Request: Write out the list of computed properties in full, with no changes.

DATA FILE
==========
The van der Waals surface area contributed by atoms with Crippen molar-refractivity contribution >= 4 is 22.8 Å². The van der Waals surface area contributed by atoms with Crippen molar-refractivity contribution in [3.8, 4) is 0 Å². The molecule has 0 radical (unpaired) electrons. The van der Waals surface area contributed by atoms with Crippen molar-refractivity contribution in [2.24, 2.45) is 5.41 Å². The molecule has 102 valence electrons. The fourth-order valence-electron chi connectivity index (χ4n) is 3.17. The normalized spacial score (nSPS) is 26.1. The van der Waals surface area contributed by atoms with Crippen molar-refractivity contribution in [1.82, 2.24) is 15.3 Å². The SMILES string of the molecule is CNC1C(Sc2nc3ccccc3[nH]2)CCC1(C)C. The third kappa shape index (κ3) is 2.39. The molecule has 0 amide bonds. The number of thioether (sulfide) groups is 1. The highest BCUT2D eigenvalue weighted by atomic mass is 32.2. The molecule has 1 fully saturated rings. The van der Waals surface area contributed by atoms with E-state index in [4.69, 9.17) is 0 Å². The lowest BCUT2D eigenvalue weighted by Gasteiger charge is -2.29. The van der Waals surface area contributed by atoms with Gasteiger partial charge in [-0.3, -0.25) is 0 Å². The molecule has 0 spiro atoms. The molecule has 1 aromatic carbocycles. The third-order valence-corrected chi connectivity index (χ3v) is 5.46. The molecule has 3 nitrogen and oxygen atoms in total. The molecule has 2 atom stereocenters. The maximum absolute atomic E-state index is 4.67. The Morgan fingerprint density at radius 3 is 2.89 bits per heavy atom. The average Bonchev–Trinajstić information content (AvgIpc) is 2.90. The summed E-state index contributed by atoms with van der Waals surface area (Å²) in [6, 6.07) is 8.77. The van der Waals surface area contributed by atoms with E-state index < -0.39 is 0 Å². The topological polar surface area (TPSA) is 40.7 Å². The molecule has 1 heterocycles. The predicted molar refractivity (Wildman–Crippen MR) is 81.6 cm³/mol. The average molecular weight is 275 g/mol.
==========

The van der Waals surface area contributed by atoms with Crippen molar-refractivity contribution >= 4 is 22.8 Å². The van der Waals surface area contributed by atoms with Crippen molar-refractivity contribution in [3.8, 4) is 0 Å². The molecule has 0 radical (unpaired) electrons. The van der Waals surface area contributed by atoms with Crippen molar-refractivity contribution in [2.24, 2.45) is 5.41 Å². The molecule has 102 valence electrons. The fourth-order valence-electron chi connectivity index (χ4n) is 3.17. The normalized spacial score (nSPS) is 26.1. The van der Waals surface area contributed by atoms with Crippen molar-refractivity contribution in [1.82, 2.24) is 15.3 Å². The SMILES string of the molecule is CNC1C(Sc2nc3ccccc3[nH]2)CCC1(C)C. The third kappa shape index (κ3) is 2.39. The molecule has 0 amide bonds. The number of thioether (sulfide) groups is 1. The highest BCUT2D eigenvalue weighted by atomic mass is 32.2. The molecule has 1 fully saturated rings. The van der Waals surface area contributed by atoms with E-state index in [4.69, 9.17) is 0 Å². The lowest BCUT2D eigenvalue weighted by Gasteiger charge is -2.29. The van der Waals surface area contributed by atoms with Gasteiger partial charge in [-0.3, -0.25) is 0 Å². The molecule has 0 spiro atoms. The molecule has 1 aromatic carbocycles. The third-order valence-corrected chi connectivity index (χ3v) is 5.46. The molecule has 3 nitrogen and oxygen atoms in total. The molecule has 2 atom stereocenters. The maximum absolute atomic E-state index is 4.67. The Morgan fingerprint density at radius 3 is 2.89 bits per heavy atom. The average Bonchev–Trinajstić information content (AvgIpc) is 2.90. The summed E-state index contributed by atoms with van der Waals surface area (Å²) in [6, 6.07) is 8.77. The van der Waals surface area contributed by atoms with E-state index < -0.39 is 0 Å². The topological polar surface area (TPSA) is 40.7 Å². The molecule has 1 heterocycles. The predicted molar refractivity (Wildman–Crippen MR) is 81.6 cm³/mol. The average molecular weight is 275 g/mol.